The Lost Electra

This is the 1/53 scale The Lost Electra plastic model kit by William Brothers For ages 14 years and up

Williams-Brothers The Lost Electra Plastic Model Airplane Kit 1/53 Scale #53598
 Williams Brothers # wbr53598
Retail $33.95  SAVE 20% !
Williams Brothers Item # wbr53598
Specifications :
  • Length: 8-1/2" (216 mm)
  • Wingspan: 12-1/4" (312 mm)
  • Williams-Brothers Product Number: 53598
Out of Stock
Discontinued - No longer available for purchase
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Spotlight Review

"Not a good kit"
crawfordwilson3 (Durham, NC)
I got this model to use for historical purposes for my AFJROTC class. It was not easy to build and the fit was not good. The clear parts were horrible. But, what other 1/48 scale electra is there on the market?

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  • Highly detailed plastic pieces molded in grey.
  • Includes option to assemble replica of Amelia Earhart's version.
  • Includes options for assembling the landing gear.
  • Commemorative Amelia Earhart stamp is included.
  • Waterslide decals with marking options for (5) different options.
  • Illustrated instructions with paint/marking guide included.


  • Length: 8-1/2" (216 mm)
  • Wingspan: 12-1/4" (312 mm)
  • Williams-Brothers Product Number: 53598


(1) 1/53 scale The Lost Electra


"sadly lacking in both design and manufacturing standards"
cmgventura (Ventura, CA)
I love the style of this plane and have been looking for something like it for a while. I never tried Williams Brothers brand before and I am sure I won't be buying their products in the future. Parts don't fit, too much flash (when trimming, when do you stop?), sprue attachment spots that damage parts when they are removed, missing decal. There are some nice decal choices here and I was planning to go with Eastern Airlines markings. However I have reached a point where I might just stop and throw the whole thing away rather than face additional time in frustration trying to build this thing. The first problem I faced was no instrument panel decal, although clearly marked in the inadequate instruction sheet. The kit includes an old 8 cents Amelia Earhart stamp. There are several choices in how to build, the way I chose would mean cutting out all the windows where in the Amelia Earhart version the windows are not cut out. So many parts don't fit, for example the whole tail assembly is oddly designed (inadequate stubs for gluing for one thing), once you glue it to the body the body has a curve behind and below the tail that doesn't make sense as it will not butt against the tail assembly. I wasn't sure where to put the cockpit seats and panel, apparently behind the second window is the correct place. The front window includes part of the body, so I guess I paint it and tape off what I want to remain clear. I'm a fairly experienced modeler and have done very complex models, this kit is easy as far as the (few) basic parts are concerned, there's too much here that makes it a bad design. I prefer better craftsmanship, like Tamiya cars for example, you can do really fine detail work with them and it will come out looking great. Here, there is no detail work to be had, it's put this mish-mosh together and hope for the best. I think a beginner would find it as frustrating as an expert modeler would.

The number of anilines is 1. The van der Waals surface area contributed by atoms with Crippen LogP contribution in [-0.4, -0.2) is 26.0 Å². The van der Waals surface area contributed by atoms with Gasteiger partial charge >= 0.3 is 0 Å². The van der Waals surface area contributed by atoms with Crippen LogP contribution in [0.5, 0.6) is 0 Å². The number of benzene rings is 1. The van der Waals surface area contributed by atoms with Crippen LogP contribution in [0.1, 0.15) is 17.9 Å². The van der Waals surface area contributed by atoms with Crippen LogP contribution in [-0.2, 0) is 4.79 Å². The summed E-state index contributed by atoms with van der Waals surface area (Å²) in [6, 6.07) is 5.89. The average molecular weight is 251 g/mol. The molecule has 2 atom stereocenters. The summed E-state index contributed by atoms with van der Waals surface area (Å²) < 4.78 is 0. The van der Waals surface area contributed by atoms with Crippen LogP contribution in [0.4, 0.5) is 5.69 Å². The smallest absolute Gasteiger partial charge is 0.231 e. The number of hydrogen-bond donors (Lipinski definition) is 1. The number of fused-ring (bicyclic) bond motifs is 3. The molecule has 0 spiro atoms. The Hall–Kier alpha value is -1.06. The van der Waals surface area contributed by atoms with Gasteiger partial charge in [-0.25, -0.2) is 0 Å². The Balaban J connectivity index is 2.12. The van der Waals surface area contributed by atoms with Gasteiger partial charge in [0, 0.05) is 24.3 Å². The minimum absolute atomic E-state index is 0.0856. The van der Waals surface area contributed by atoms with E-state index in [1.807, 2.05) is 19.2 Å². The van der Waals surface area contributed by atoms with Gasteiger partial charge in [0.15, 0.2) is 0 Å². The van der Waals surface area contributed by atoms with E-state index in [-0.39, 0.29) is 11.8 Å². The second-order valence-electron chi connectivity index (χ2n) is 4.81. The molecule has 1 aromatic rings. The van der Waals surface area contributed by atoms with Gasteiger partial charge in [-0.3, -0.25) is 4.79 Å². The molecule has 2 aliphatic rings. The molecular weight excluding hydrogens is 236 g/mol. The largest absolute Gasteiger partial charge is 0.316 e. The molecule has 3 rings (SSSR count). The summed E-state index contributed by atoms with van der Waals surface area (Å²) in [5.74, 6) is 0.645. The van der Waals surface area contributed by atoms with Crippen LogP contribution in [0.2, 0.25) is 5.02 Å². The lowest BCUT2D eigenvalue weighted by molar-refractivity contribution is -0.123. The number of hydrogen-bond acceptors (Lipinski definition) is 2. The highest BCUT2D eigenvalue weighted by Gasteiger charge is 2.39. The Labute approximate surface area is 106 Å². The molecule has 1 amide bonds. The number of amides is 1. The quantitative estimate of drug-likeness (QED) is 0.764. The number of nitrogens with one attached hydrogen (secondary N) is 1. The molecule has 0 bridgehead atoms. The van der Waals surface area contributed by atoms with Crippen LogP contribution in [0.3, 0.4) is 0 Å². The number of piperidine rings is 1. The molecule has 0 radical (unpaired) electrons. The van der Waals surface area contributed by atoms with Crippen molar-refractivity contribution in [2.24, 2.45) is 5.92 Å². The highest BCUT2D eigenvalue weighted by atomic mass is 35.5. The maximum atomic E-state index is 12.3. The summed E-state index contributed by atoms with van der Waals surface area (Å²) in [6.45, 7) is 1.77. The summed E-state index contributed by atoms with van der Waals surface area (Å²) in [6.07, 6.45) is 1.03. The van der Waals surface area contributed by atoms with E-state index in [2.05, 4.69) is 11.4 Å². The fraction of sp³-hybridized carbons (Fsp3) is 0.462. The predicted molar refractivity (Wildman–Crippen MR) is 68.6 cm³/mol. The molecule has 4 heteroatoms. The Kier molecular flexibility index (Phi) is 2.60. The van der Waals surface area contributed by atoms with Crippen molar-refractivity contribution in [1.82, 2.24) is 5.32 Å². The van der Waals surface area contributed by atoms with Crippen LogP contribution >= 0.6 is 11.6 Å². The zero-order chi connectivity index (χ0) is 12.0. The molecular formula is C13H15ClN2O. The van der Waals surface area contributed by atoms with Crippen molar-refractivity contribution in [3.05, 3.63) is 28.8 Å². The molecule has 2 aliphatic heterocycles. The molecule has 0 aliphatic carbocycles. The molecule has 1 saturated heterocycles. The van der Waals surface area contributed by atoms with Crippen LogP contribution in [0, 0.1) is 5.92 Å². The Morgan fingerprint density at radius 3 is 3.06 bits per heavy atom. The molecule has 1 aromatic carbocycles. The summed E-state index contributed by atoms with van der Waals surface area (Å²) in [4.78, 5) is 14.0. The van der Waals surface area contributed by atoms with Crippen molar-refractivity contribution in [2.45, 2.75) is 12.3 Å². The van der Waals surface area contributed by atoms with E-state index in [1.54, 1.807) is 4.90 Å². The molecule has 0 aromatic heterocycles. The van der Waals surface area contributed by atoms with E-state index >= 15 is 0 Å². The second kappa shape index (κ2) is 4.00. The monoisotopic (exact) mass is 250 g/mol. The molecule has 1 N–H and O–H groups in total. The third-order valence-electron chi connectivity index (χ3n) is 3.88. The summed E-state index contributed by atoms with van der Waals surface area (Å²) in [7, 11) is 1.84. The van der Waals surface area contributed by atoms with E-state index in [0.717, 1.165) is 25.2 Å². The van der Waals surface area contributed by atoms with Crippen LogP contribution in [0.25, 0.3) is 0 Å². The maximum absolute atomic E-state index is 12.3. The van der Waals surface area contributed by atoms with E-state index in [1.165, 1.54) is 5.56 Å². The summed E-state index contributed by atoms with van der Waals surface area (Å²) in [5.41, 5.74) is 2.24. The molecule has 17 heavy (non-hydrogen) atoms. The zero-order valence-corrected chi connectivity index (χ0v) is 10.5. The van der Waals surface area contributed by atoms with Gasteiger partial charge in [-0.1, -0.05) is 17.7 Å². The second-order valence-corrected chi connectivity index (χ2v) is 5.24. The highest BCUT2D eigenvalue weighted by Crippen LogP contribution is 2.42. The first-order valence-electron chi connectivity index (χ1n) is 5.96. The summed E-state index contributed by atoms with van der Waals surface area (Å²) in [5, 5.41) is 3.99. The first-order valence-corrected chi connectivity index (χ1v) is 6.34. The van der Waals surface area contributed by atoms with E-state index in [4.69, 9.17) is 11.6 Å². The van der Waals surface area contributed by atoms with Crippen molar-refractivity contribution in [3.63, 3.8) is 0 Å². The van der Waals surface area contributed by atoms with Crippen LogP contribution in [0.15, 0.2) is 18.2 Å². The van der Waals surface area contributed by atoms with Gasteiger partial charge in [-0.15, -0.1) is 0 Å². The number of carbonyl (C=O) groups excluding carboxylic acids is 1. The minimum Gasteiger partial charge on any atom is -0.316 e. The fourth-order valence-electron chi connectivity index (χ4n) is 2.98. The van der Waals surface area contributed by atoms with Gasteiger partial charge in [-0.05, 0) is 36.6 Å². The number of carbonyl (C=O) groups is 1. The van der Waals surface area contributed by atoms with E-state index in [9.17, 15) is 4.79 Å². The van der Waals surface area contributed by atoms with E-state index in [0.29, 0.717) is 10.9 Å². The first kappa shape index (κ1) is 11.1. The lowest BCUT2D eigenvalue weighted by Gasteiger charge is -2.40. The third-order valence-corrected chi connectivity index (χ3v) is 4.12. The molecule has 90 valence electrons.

"Close...but no cigar... The only Model 10 Electra kit there is"
To me, the prettiest airplane Lockheed ever made was not the Connie. It was the Model 10 Electra. Other than the OOP Special Hobby 1/72 kit of this airplane, this is your only choice. Fortunately, as bad as the fit is, with patience, you can build a fairly good model of this historic airplane. Literally, just about every part will require CAREFUL filing and sanding where it mates with other parts. You should consult photos where possible to be sure you are not filing/sanding an area that will result in an incorrect change to the shape. While it is a fairly large model, 1/53 really does not fit in with a 1/48 collection, so that is a drawback. Also, the tailwheel is molded as an integral part of each side of the fuselage. In this large a size, it would look much better if you replace it with a scratchbuilt one and have the tailwheel and the strut as two separate pieces. The rivet detail is on the heavy side, so you may consider whether to sand it off before starting assembly and redoing the panel detail. The nose opens sideways and is used as a baggage compartment on the real one if you're planning a diorama. All of the Model 10 aircraft were powered by single row nine cylinder radial engines, the most common being the P&W R-985, but a Wright engine powered a few and the Model 10E (Earhart, et al) was powered by the P&W R-1340 which was much more powerful and larger (355 cu in), so it would look bigger than the R-985, so this is something to consider for the model. Also, on YouTube there are some videos of a rebuilt Model 10A of the Bata Shoe Company which you might refer to for ideas and just pure enjoyment. If you love the Electra as I do, the kit problems will not deter you from adding one to your collection, but tackle it with care and patience and the results will be very gratifying.


Due to small parts that could cause a choking hazard please keep away from children 3 years of age and younger.

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